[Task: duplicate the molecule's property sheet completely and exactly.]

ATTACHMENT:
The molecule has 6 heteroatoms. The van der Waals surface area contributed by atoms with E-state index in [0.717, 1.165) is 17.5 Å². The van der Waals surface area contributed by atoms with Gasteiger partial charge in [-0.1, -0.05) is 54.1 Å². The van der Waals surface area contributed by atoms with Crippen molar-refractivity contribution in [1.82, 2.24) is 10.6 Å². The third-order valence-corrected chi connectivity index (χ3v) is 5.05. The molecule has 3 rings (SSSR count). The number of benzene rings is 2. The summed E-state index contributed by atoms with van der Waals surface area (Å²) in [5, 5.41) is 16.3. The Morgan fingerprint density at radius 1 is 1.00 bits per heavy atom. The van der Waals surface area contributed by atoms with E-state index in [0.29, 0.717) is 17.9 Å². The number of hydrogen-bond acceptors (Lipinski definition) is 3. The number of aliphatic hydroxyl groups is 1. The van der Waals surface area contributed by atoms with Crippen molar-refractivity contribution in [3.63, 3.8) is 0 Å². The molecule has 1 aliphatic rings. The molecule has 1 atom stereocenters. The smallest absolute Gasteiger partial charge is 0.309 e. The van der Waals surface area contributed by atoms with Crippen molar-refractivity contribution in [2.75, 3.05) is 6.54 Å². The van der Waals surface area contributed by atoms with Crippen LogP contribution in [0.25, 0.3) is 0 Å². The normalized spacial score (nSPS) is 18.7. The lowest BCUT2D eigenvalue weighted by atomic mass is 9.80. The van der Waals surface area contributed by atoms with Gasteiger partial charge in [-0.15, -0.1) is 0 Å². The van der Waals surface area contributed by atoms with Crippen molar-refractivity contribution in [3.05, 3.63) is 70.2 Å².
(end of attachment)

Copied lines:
The molecule has 6 heteroatoms. The van der Waals surface area contributed by atoms with E-state index in [0.717, 1.165) is 17.5 Å². The van der Waals surface area contributed by atoms with Gasteiger partial charge in [-0.1, -0.05) is 54.1 Å². The van der Waals surface area contributed by atoms with Crippen molar-refractivity contribution in [1.82, 2.24) is 10.6 Å². The third-order valence-corrected chi connectivity index (χ3v) is 5.05. The molecule has 3 rings (SSSR count). The number of benzene rings is 2. The summed E-state index contributed by atoms with van der Waals surface area (Å²) in [5, 5.41) is 16.3. The Morgan fingerprint density at radius 1 is 1.00 bits per heavy atom. The van der Waals surface area contributed by atoms with E-state index in [0.29, 0.717) is 17.9 Å². The number of hydrogen-bond acceptors (Lipinski definition) is 3. The number of aliphatic hydroxyl groups is 1. The van der Waals surface area contributed by atoms with Crippen molar-refractivity contribution in [3.63, 3.8) is 0 Å². The molecule has 1 aliphatic rings. The molecule has 1 atom stereocenters. The smallest absolute Gasteiger partial charge is 0.309 e. The van der Waals surface area contributed by atoms with Crippen molar-refractivity contribution in [2.75, 3.05) is 6.54 Å². The van der Waals surface area contributed by atoms with Crippen LogP contribution in [0.25, 0.3) is 0 Å². The normalized spacial score (nSPS) is 18.7. The lowest BCUT2D eigenvalue weighted by atomic mass is 9.80. The van der Waals surface area contributed by atoms with Gasteiger partial charge in [-0.15, -0.1) is 0 Å². The van der Waals surface area contributed by atoms with Crippen molar-refractivity contribution in [3.05, 3.63) is 70.2 Å².